My mother-in-law’s home is a symphony of clocks. A grandfather clock that sounds like a church organ plays its deep, sonorous dirge every hour. The cuckoo clock in the hallway, the gentlest timekeeper, chirps so softly it sounds like it might be outside, like it doesn’t want to disturb anyone. The tarnished brass wall clock in the living room with its four enormous, heavy, organ-like brass tubes, clangs with each hour and half hour, and gets double the playtime of all the others. The wood clock on the roll-top desk, with its heavy bold black numbers, sits silent, its hands still, long dead.
I think of my mother, long dead, and of the clocks I no longer remember.
My mother-in-law, barely-five-feet of her in a lovely, soft, matching pantsuit, legs crossed, sitting close on the couch with my son and my daughter, paging through old photograph albums of their lives; the woman who quietly cooks and serves dinner for 4 or 20, with little or no notice; the woman who does the daily crossword and shoves the folded newspaper my way and asks if I might know the leftover answers.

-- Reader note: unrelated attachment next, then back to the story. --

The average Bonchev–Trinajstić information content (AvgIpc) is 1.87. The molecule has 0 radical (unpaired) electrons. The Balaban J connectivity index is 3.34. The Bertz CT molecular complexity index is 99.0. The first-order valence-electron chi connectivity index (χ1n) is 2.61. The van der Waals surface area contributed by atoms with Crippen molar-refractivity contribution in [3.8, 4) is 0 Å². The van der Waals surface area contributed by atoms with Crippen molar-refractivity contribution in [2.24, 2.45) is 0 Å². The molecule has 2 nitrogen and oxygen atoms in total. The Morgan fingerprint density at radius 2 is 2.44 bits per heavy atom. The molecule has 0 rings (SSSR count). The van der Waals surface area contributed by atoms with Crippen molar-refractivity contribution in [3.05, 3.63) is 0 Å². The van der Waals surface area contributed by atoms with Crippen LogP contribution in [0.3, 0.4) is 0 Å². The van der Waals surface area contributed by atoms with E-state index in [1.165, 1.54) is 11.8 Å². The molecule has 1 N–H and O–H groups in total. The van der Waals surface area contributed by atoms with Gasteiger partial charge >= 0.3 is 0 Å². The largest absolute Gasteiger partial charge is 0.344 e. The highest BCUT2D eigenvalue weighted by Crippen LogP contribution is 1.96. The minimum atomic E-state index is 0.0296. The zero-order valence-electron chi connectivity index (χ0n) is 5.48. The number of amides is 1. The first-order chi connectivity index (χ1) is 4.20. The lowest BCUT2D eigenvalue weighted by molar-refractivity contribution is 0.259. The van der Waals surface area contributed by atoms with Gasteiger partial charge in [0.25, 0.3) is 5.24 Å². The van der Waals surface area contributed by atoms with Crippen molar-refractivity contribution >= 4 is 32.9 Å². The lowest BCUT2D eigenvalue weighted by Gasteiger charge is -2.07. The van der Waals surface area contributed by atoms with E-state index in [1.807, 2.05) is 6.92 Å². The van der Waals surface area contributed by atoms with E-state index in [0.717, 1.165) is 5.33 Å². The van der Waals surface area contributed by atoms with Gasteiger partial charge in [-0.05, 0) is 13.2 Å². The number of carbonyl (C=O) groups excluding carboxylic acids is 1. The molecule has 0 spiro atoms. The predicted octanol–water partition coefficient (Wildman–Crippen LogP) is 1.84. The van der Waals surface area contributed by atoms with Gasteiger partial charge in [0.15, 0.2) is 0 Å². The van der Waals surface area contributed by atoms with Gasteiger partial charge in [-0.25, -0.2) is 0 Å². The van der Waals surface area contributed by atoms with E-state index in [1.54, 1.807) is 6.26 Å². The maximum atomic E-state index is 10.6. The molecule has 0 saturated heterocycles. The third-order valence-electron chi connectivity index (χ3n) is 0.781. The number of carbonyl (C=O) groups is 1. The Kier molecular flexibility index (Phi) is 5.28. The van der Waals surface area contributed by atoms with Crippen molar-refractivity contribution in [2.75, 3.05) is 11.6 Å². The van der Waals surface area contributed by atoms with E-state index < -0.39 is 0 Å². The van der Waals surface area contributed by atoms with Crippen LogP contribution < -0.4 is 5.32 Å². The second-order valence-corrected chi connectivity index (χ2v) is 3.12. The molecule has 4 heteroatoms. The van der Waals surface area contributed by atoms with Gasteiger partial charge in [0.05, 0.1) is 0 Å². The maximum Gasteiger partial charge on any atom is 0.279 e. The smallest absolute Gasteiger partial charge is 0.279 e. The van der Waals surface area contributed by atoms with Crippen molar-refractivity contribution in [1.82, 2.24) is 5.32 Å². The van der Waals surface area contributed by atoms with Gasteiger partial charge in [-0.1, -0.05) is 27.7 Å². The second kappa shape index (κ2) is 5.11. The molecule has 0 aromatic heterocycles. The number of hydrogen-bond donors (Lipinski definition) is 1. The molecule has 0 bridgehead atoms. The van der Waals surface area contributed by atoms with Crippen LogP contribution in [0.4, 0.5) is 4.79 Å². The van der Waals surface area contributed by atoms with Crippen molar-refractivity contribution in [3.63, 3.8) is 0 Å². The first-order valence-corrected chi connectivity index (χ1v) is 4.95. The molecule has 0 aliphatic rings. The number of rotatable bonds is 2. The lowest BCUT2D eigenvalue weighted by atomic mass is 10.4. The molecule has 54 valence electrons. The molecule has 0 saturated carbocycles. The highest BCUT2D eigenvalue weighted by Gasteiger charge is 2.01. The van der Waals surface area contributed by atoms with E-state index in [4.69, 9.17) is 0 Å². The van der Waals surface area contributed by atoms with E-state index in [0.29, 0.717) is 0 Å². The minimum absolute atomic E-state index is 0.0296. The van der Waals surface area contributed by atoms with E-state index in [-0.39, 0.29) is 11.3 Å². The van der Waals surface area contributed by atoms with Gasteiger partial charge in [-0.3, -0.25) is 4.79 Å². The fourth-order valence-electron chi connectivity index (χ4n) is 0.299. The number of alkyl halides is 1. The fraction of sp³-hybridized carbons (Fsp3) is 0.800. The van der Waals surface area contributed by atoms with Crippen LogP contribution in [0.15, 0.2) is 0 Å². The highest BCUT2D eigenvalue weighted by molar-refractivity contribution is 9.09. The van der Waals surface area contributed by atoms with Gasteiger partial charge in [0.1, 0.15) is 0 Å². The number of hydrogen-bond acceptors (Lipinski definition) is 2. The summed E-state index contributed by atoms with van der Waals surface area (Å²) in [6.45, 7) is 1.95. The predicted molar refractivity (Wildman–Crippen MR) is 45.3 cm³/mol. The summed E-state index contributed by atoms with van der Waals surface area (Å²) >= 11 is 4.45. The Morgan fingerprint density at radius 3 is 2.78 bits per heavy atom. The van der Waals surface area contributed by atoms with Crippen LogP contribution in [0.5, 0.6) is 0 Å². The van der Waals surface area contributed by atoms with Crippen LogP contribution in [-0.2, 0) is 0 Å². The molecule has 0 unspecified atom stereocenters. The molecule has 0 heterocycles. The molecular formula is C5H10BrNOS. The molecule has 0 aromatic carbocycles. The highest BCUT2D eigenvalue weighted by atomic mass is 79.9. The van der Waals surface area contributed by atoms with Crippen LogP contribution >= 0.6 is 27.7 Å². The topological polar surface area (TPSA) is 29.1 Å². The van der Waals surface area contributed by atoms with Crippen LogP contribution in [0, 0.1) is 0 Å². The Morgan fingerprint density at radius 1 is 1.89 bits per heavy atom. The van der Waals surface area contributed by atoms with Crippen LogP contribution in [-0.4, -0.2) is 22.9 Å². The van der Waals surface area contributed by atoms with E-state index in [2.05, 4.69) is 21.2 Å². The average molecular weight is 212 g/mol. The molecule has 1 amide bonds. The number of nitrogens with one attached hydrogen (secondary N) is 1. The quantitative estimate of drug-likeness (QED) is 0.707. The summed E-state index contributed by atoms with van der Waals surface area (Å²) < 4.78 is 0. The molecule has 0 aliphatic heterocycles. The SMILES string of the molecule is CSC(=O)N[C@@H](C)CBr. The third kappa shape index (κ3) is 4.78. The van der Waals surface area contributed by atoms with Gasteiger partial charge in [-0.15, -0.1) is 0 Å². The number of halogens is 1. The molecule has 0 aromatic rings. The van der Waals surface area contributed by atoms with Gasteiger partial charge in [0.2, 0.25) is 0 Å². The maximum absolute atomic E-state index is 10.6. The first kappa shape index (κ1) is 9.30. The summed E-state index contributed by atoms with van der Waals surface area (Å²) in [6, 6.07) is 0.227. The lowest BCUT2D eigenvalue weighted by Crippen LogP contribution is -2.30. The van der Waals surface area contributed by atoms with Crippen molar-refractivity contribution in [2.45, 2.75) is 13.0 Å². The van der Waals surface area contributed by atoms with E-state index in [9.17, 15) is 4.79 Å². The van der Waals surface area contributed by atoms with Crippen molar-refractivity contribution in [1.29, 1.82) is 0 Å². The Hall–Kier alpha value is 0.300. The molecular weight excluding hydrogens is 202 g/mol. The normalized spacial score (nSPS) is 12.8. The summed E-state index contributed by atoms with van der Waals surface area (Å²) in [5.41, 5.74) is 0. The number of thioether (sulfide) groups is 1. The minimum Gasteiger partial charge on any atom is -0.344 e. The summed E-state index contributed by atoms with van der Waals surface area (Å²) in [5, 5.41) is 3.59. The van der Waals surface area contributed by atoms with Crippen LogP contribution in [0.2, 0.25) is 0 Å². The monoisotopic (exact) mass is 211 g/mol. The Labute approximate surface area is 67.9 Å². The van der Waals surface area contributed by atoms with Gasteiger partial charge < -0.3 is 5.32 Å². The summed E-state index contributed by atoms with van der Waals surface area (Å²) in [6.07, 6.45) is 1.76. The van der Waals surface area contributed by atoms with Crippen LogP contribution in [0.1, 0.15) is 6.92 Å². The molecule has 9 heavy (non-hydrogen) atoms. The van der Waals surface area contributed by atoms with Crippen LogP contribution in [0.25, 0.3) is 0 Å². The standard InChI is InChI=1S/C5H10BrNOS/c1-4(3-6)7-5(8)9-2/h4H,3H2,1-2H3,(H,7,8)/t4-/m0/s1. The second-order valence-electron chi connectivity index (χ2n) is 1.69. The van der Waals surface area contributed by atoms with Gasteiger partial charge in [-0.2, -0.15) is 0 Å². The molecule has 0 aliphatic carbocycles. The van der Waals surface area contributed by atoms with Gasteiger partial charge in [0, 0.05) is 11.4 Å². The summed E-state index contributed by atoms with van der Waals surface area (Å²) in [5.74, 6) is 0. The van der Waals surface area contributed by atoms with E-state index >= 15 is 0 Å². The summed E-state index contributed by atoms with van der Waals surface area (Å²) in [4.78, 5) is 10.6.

I rarely do.
I’ve got time on the brain. I keep thinking about my grandparents’ cuckoo clock, that spectacular work of intricate art in the house on Locust Street. The clock that Grandpa Red, a master woodworker, made; the details of its glazed wooden leaves; the cuckoo bird’s delicate, colorful beak and soprano chirp; its gentle, sweet song; the longish acorn-shaped brass weights, hanging low and then high, from my grandmother’s chains. It was her job, after all, to set it every night. The master built it, but it was, like all things in our family, her job to keep that clock going.
I look around my house.
Every clock is digital.
Decades ago in shop class, my brother Butch built a grandfather clock. My mother’s husband still has it, and he’s holding it hostage. I have not heard my brother’s voice, or his grandfather clock’s chimes, for years.
The hands on my watch stopped a few months ago. The battery is dead. I haven’t worn it since. I try not to notice.
My mother-in-law’s home is a symphony of clocks. There’s a little white plastic ticker in the guest bedroom where I sleep, and I always forget about it until everyone’s in bed and all the lights are out and I suddenly hear the tick-tick-tick, like a grandmother slowly clucking her tongue, and the next thing I know I’m scrambling in the dark to find the little bastard and yank out the battery. Thankfully, she shuts down the brass banger before bed. And we rest. We rest until morning when I am wakened, a guest yet again, by my favorite new noisemaker in the kitchen: the lighthouse-themed clock above the sink that blows its foghorn at least a minute or so later than all the others. No matter when I’m here, this clock is always off. But its foghorn has grown on me. I anticipate its lagging “eee-uuuhhh,” “eee-uuuhhh,” its bellowing so out of sync with the rest of the house that it yanks me, every single time, back to who I am.